Australian dairy industry to reduce food waste by 50%

31-07-2023 | |
Cheese production is responsible for the largest dairy food waste volumes. It is predominantly the result of whey (a by-product of cheese production) being discharged to sewer and land. Cor Salverius Fotografie
Cheese production is responsible for the largest dairy food waste volumes. It is predominantly the result of whey (a by-product of cheese production) being discharged to sewer and land. Cor Salverius Fotografie

The Australian dairy industry has presented a wide action plan to reduce food waste. The Dairy Sector Food Waste Action Plan should halve food waste by 2030.

Dairy is the first Australian agricultural sector to take this significant step. It is a response to the Australian government’s goal of halving food waste by 2030. According to Dairy Australia managing director, Dr David Nation, food waste from the dairy supply chain has previously been identified as one of the 6 highest Australian food waste sources.

The aim of the Action Plan is to assess and recommend commercial and practical food waste reduction opportunities across the dairy supply chain. “This plan will galvanise the sector to progress opportunities to solve our food waste challenges,” Nation emphasises.

Dairy is Australia’s 3rd-largest rural industry, featuring 4,420 dairy farms and 455 processing factories across the country. In season 2021-2022, the total annual milk production was 8.55 billion litres, with 86% produced in south-east Australia.

Through the development of the Action Plan, the industry has gained insights into where, what, and how much food waste is occurring and identified 10 key actions to reduce waste, reduce environmental impacts, and reduce costs.

There are currently 0.71 million tonnes of actual dairy food waste being generated across the dairy supply chain each year. Significant volumes of dairy food waste are being generated at the manufacturing, food service and household stages.

Cheese production

The highest proportion of dairy food loss is in those states that process the highest volumes of milk (Victoria, Tasmania and New South Wales). Cheese production is responsible for the largest dairy food waste volumes and is predominantly the result of whey (a by-product of cheese production) being discharged to sewer and land.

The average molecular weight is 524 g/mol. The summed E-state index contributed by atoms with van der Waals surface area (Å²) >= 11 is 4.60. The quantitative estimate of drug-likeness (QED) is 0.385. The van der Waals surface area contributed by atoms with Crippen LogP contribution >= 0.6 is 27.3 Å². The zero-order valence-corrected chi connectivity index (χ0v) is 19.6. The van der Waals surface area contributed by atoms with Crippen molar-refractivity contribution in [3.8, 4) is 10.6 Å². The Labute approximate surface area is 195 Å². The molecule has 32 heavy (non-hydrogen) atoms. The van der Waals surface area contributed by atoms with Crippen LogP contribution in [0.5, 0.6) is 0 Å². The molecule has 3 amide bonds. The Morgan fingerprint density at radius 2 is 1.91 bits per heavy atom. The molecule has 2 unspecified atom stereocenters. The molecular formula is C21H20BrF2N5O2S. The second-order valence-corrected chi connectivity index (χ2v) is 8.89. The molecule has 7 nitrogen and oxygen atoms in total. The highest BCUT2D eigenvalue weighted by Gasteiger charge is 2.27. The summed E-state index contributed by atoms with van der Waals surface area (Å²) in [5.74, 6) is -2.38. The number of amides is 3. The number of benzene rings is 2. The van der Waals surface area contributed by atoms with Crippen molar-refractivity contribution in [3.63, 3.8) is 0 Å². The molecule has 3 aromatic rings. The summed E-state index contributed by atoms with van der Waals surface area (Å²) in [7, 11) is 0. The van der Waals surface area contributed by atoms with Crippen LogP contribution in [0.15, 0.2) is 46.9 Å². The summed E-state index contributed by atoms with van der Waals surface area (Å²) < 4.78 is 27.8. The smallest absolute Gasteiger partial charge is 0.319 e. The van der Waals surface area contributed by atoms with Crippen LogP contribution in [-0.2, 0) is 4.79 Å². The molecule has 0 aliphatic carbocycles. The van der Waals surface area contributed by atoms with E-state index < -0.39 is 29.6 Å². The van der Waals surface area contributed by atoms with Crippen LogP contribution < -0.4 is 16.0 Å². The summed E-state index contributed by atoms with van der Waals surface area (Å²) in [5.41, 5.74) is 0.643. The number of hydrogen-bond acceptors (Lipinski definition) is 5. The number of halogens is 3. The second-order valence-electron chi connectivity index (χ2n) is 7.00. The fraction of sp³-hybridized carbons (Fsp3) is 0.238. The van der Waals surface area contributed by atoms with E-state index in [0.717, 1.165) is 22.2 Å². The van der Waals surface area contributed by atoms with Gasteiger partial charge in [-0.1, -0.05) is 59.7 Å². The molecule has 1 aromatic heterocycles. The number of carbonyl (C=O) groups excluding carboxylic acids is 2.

Milk processing is also responsible for significant dairy food waste volumes, with the majority of this waste stream from finished product not being consumed, and then losses due to process wastes. Raw milk losses on farm are low compared to the rest of the supply chain.

It currently costs dairy manufacturers approximately AUS$700 million (US$471m) per year to manage all potential food waste, with an additional AUS$120 million (US $81m) of revenue lost from wasted finished products.

A key finding from developing the Action Plan has been the importance and ongoing need to consistently monitor dairy food waste and loss across the supply chain. A current challenge for the dairy industry is having a common metric for measuring and monitoring this dairy food waste, given the variability and range of dairy food products.

The Dairy Food Waste Account reports that there are currently 0.71 million tons of actual dairy food waste being generated across the dairy supply chain. Photo: René Groeneveld
The Dairy Food Waste Account reports that there are currently 0.71 million tons of actual dairy food waste being generated across the dairy supply chain. Photo: René Groeneveld

Standardised monitoring in dairy

The dairy industry and broader supply chain require a standardised monitoring tool to support consistent and ongoing monitoring of dairy food waste and enable tracking of industry progress against dairy food waste reduction initiatives. Experience from the United Kingdom indicates that initiatives focused on regular food waste monitoring can result in more than a 15% reduction in food waste.

Priority actions include investing in research and development and technical solutions for dairy manufacturing sites, implementing efficient inventory management systems to monitor and report on waste, partnering with food rescue organisations, promoting sustainable packaging solutions, and educating consumers through product labelling and storage advice-behaviour changes across the supply chain.

On farms, it is important to keep milk losses low and to quickly determine whether milk picked up early (at above 5°C) will meet the Food Standards Code and/or EU requirements. Targeted antibiotic use for cows, milk vat temperature sensors and generators to manage power outages, can also help to reduce losses.

The Action Plan was developed by Dairy Australia in collaboration with the Australian Dairy Products Federation and Stop Food Waste Australia, and with input from dairy businesses across the country.

Major savings for dairy producers

Janine Waller, executive director of the Australian Dairy Products Federation, says that developing the Dairy Sector Food Waste Action Plan has given the sector insights into where, what, and how much food waste is occurring across the dairy supply chain.

Mark Barthel, chief operating officer at Stop Food Waste Australia, says that studies show that just a 1% reduction in food waste could result in savings of up to AUS$10 million per year (US$6.7m) for dairy manufacturers, which would increase their ability to remain competitive in local and international markets.

“The benefits of reducing food waste go beyond financial gains,” he explains “Effectively preventing and managing dairy food waste can reduce associated greenhouse gas emissions by up to 20%, while also conserving water and energy and significantly reducing ecological footprint.”

Groeneveld
René Groeneveld Australia correspondent


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